5 Project Management Pitfalls to Avoid

Some surprises are fun–like finding $20 in your coat pocket. 

But most surprises in business are best avoided. For example, no one wants to be surprised by cost overruns or an unforeseen product launch delay. We’re always looking for ways to get our projects to run more seamlessly. With Nintex, you can build digital workflows which easily connect the people and systems you and your teams use every day to better manage projects. 

Here are examples of how Nintex can help avoid 5 of the most common project management pitfalls. 

1.  Effective Communication

Pitfall:

According to the Project Management Institute (PMI), ineffective communications contribute to project failure at least 30 percent of the time, and less than optimal performance over 50 percent of the time. 

Solution: 

Automating communications workflows during the project design phase can help project teams avoid communications issues. For example, a marketing manager named Joe wants a new page built on his company’s website. Let’s look at what it would look like if the entire process were automated. 

To initiate the project, Joe fills out a Nintex Workflow Cloud request form from his browser. Kate, the website manager, is alerted via email, with a link to review the form. Once she approves the request, Joe gets an update via email. Simultaneously, a project folder in Box is created to store the request form based on its related metadata (requestor, date requested, type of request, etc), so that project information is easily retrieved and archived. 

Kate is also automatically assigned a card on the Trello board she uses to keep track of website projects. Joe is added to the card so that he can track project status. The website development team is alerted of the new project via email, with links to the auto-generated project channel in Slack. Everyone receives links to the project folder in Box. When the project is completed, Kate simply responds to the initial email with the word “Done”. Joe receives a notification in email, and status is updated in Box, Trello, and Slack. 

Nintex helps orchestrate the moving parts and keep communication flowing. And that means higher-quality projects delivered on time, on budget, with fewer opportunities for miscommunication and wasted time and resources.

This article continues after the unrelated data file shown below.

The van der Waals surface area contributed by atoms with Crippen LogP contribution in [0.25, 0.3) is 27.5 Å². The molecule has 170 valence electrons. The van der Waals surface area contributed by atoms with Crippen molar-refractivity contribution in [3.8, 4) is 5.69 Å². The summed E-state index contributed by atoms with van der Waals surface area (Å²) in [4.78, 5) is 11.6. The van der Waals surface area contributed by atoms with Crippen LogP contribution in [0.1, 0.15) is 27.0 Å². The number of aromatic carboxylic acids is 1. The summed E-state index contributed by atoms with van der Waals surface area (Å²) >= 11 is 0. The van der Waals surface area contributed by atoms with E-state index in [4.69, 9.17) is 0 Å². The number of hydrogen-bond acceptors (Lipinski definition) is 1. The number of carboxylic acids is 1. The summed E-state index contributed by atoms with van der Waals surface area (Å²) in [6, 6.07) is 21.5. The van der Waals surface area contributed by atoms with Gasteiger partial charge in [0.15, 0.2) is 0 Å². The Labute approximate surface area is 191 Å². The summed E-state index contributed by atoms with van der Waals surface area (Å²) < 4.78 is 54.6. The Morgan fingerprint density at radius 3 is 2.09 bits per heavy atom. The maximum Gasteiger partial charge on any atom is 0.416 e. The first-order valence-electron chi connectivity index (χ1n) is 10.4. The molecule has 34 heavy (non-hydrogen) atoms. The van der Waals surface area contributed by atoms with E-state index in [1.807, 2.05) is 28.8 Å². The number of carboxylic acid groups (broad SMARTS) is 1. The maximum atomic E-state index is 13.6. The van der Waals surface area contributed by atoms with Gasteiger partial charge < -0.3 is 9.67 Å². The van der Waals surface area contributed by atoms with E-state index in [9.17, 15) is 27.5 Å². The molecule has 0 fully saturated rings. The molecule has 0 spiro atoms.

2.  Managing Change

Pitfall:

Managing change can be challenging, and in a typical agile organization, it means constant change and iteration as projects evolve. Managing constant change while keeping teams informed and aligned requires tools that are as agile as your team. 

Solution: 

Nintex makes it easy for project managers to revise their automated workflows, or generate new ones as needed. Here’s an example from Kate and Joe’s web page project. 

Kate assigns Jane–a member of the in-house legal team–to review a key document before it goes live on the new web page. When the document is ready for review, Jane is out of the office and the project can’t move forward. To change reviewers, Kate simply replaces Jane’s contact information within the existing workflow. With a few keystrokes – and no code – she can assign the task to another team member, and the project keeps flowing. 

A workflow can also be easily updated to trigger a new workflow based on updated project requirements—for instance, adding copy editing into the flow. New processes can also reuse components of an existing workflow to make the process even easier. 

Even for Agile project teams, change can drain time and energy. For teams using Nintex, change management is as easy as drag, drop, and done. 

3.  Accurate Timelines

Pitfall:

Projects designed around impractical timelines are often doomed from the start—stakeholders make commitments based on false expectations, and project teams are overwhelmed with demands to produce too much work in too little time.